Every gamer knows just how easily latency can ruin a good time. In gaming, quality graphics delivered at high speeds are essential but not all memory solutions can support them equally, and a subpar option can result in a frustrating gaming experience.

What is latency?

Latency is how long an application has to wait to retrieve data, and high latency typically manifests as lag. Latency can impact both what the player is doing — like how quickly and accurately you can make moves with a gaming controller or keyboard — and the actual gameplay itself. For instance, if you are playing Fortnite Battle Royale and make a movement with the controller, but the on-screen action may not progress in time for that input to result in the game-winning move.

Latency can also affect how quickly a game loads. When you’re dealing with slower storage, such as a traditional hard disk drive (HDD), you may find yourself staring at a loading screen for a while or viewing a less detailed landscape than what your online competitors can see.

In short, games aren’t as fun if they have latency issues.

Changing the game with SSDs

Gamers spend hours talking about how to reduce latency. One way to improve performance is to use a solid state drive (SSD) instead of a traditional HDD.

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SSDs, unlike mechanical HDDs, use flash-based memory to store data. Because they have no moving parts, their read/write times are significantly faster, and those that use non-volatile memory express (NVMe) connections are even quicker because they link the drive directly to the computer’s PCIe lanes. This technology results in better throughput and even lower latency when gaming. These models are also smaller and, as prices have come down, affordable too.

How SSDs beat HDDs in gaming

The performance boost from an SSD is irrefutable, and that’s why many industry vendors and professional gamers are converting to NVMe SSDs.

Samsung’s NVMe SSDs are available in a variety of offerings, including the 980 Pro SSD, which has read/write speeds up to 7,000 MB/s and 5,100 MB/s. Samsung NVMe SSDs are so impressive that they have become the official drives for Riot Games’ League Championship Series computers specifically because they reduce latency and lag.

According to Donald Chan, system engineer at Riot Games, “After testing, we chose Samsung SSDs as our official LCS memory partner to give players the best performance and speed during crucial split-second reaction times and the reliability to keep performing through every game of the season.”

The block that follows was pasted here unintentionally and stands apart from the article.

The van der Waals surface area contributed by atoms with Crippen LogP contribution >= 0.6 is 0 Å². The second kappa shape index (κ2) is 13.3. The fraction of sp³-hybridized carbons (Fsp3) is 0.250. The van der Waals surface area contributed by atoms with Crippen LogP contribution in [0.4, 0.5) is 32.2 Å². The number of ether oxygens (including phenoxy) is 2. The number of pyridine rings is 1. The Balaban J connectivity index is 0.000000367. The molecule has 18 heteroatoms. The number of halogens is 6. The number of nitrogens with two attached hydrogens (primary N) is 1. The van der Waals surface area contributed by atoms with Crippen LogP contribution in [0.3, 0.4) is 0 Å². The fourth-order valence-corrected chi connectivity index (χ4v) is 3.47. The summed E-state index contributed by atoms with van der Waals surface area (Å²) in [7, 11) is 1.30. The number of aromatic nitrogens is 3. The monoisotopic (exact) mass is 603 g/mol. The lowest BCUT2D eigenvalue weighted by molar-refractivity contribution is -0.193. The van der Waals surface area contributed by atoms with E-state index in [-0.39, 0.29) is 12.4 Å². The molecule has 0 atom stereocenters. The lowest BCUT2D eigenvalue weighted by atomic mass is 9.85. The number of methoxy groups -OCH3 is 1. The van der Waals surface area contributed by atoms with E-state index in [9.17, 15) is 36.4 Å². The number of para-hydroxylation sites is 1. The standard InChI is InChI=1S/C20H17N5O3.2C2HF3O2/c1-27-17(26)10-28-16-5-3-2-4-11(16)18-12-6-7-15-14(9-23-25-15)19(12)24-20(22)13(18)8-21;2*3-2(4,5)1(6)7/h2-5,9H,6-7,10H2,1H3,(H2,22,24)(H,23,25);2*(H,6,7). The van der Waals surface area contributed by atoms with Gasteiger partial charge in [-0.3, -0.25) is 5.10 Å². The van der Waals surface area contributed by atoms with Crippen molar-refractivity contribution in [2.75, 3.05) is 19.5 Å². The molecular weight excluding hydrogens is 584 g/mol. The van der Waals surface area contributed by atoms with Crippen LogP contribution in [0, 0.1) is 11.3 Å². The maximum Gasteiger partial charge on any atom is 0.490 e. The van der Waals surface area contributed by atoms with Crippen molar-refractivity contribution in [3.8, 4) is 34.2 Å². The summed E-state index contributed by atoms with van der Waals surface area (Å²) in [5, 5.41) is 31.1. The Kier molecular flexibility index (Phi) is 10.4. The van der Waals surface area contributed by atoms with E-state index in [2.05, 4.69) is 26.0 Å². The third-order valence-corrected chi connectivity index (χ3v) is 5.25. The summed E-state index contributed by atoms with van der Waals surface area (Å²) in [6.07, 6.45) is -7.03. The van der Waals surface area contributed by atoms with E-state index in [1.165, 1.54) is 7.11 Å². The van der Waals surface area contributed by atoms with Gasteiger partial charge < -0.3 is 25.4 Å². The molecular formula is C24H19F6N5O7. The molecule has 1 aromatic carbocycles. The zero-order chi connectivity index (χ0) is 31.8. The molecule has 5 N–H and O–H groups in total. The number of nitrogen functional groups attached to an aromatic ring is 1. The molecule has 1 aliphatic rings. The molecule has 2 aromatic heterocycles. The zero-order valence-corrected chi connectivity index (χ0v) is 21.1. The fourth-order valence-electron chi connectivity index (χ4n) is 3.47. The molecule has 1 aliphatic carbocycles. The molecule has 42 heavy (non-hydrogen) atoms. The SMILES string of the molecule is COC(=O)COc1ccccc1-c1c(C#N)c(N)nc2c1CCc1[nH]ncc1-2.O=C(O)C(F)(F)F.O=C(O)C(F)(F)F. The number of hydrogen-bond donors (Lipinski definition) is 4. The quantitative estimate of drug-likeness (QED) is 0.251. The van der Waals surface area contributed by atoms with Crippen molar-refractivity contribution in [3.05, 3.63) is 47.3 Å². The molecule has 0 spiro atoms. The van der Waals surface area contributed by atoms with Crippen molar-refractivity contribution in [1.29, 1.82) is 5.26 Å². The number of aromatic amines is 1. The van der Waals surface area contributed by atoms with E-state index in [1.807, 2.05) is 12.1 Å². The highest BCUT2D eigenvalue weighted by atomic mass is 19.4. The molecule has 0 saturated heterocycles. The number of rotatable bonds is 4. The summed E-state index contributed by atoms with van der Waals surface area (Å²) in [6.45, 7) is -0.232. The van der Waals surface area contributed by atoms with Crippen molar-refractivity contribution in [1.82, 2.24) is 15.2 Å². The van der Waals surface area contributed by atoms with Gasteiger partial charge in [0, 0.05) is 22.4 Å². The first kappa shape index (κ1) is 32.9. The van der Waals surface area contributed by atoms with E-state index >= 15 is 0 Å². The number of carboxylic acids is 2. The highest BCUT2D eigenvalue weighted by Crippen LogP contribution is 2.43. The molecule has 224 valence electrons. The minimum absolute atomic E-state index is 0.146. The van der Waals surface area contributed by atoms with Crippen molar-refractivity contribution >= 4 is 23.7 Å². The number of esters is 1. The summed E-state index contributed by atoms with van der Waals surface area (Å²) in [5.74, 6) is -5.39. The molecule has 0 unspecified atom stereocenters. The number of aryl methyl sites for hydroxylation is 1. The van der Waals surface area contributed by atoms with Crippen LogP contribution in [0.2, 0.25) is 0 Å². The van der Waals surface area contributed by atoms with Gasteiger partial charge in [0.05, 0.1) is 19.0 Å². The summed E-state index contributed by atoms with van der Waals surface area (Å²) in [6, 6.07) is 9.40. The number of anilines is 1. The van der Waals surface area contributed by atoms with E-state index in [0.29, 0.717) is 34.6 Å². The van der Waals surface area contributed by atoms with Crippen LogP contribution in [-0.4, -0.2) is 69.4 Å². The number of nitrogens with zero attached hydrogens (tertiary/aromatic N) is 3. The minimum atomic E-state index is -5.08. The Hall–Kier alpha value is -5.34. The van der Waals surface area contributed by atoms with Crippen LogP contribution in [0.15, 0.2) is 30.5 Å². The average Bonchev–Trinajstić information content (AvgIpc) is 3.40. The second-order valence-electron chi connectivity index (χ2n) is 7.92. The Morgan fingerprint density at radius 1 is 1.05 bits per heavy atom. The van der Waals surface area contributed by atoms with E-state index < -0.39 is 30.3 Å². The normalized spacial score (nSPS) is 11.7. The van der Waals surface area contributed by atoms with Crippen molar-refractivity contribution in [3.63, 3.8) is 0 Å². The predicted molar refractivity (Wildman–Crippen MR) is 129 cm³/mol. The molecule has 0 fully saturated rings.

The superior reliability of SSDs also means you don’t have to worry about your game dying just as you’re about to conquer a level. One recent study published in PC Gamer found that failure rates for HDDs were significantly higher than those for SSDs. According to the study, SSDs had an annualized failure rate of 0.58%, compared to an annualized failure rate of 10.56% for HDDs.

Reliability and failure rates are tied to the actual form factors of the two types of drives. HDDs have spinning magnetic drives that store your data, and as you move into new terrain in-game, the program needs to pull more data to build that part of the world. A hard drive’s actuator arm has to move over the drive to find what you need to move forward, and eventually either the arm or the spinning disk is bound to fail. SSDs, on the other hand, have no moving parts, so it’s harder for components to break.

Ultimately, as the popular gaming publication IGN recently recommended, “If you’re still using a hard drive at the heart of your gaming PC, it’s absolutely time for you to make the upgrade to an SSD.”

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Karen Bannan

Karen J. Bannan is a veteran business, health, lifestyle and technology journalist with a wide range of publishing experience. Her tech and business work has appeared in Forbes, BusinessWeek Online, Adweek, The New York Times, The Wall Street Journal, MyBusiness Magazine, Government Computer News, Workforce Management, CFO, AdWeek, Crain's New York and Crain's BtoB.

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